How to Help Domestic Abuse Victims Break Away

July 26, 2009 07:00 AM
by Shannon Firth
Abused women often separate from their spouses following a five-phase process of decisions and actions, according to a University of Illinois research study.

Identifying the Stages of Leaving

Jennifer Hardesty, a University of Illinois assistant professor of human and community development, explained that making a permanent break from an abuser sometimes takes years, she told ACES News, a university publication. “It can be a frustrating experience for the people who are trying to help [an abused woman], especially if they don't understand the stages that women go through,” Hardesty said.

Hardesty and Lyndal Khaw, a graduate student at the university, modified the Prochaska and DiClemente's Stages of Change model in studying 19 mothers who were requesting a divorce or a change in child custody arrangements because of domestic abuse.

In the first stage, known as “precontemplation,” the individual denies there is a problem. In the second stage, “contemplation,” a woman begins to acknowledge her situation. A diagram of the change model, available on the UCLA Center for Human Nutrition Web site, suggests certain counterintuitive strategies, such as “validat[ing] lack of readiness.”

In some cases, the third stage is triggered by an increase in abusive behavior, ScienceDaily  reported. According to ACES News, women may notice the effects of the violence on their children. At this time, women may begin to look for alternate living arrangements, or quietly put money aside.

During the fourth stage, women will either stop trying to save their marriage and assert control or revert to an earlier stage. And in the final “maintenance” stage, women “reclaim their identity,” ACES News reports. Because they often interact with their former spouses due to custody arrangements, the change model suggests establishing coping mechanisms in advance to prevent a relapse.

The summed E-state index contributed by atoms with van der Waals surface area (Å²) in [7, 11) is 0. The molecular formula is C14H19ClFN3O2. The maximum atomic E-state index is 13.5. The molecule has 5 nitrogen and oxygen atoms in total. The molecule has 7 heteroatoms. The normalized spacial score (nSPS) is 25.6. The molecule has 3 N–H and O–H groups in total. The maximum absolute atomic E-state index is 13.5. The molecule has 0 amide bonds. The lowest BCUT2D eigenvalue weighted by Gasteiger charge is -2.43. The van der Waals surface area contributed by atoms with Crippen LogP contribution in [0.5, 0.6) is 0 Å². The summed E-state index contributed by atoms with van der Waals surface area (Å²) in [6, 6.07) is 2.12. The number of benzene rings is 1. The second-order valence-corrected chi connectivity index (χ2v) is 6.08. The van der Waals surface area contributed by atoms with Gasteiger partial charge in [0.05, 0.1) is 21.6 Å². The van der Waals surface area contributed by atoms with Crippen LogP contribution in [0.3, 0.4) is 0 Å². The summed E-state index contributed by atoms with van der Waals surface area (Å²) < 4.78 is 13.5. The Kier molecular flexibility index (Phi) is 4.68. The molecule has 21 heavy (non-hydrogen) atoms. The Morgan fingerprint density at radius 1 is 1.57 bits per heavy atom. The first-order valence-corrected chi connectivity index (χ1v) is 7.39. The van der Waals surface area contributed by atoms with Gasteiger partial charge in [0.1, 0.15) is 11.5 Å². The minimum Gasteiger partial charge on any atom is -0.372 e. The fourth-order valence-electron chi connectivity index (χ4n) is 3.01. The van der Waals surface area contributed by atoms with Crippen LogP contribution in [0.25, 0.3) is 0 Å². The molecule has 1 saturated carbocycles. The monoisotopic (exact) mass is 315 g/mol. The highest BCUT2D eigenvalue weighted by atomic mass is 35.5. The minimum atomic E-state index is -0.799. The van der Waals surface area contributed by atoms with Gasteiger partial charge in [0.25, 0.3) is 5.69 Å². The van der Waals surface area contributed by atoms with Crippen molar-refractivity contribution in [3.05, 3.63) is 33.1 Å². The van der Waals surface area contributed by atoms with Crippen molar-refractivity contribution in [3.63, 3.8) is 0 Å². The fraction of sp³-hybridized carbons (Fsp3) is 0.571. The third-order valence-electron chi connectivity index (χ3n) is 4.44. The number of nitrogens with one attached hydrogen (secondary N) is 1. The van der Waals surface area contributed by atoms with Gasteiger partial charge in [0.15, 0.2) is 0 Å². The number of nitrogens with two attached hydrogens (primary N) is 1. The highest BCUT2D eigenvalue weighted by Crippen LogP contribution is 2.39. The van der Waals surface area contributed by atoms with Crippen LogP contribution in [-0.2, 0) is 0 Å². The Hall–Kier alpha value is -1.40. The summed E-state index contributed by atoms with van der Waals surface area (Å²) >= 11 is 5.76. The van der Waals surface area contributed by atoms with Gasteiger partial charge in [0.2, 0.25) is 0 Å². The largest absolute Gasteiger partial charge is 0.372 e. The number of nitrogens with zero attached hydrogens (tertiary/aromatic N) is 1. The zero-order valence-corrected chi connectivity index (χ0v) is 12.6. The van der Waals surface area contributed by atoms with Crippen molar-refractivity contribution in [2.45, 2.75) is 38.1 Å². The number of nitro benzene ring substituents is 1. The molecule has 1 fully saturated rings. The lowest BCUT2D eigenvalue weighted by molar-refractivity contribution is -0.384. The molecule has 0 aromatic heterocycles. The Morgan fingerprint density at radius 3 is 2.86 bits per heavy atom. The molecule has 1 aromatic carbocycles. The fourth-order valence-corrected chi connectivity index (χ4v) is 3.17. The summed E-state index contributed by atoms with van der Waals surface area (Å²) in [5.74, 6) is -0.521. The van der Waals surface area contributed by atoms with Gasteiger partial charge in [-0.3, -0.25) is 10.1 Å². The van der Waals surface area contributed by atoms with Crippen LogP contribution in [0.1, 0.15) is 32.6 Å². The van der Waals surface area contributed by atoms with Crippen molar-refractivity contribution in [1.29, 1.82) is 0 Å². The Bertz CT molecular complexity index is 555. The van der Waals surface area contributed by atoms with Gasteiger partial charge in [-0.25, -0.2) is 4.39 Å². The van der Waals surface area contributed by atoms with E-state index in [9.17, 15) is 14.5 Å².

Related Topic: Abused Men

Women aren’t the only ones who struggle to leave abusive partners, reported. Denise Hines, a researcher at Clark University, asked 302 heterosexual men, ages 18 to 59, who were victims of partner abuse why they could not leave their female partners.

Answers included: "marriage is for life," love, "I think she'll change," "embarrassed others will find out," "she threatened suicide" and "she threatened to kill someone else." Other men said that they weren’t financially independent or didn’t have any place else to live. But the most common reason men gave for not leaving an abusive wife was concern “about the children.” One man told Hines, “She has promised to lie and accuse me of physical abuse against her, [and] sexual abuse of our daughter, if that helps her win custody.”

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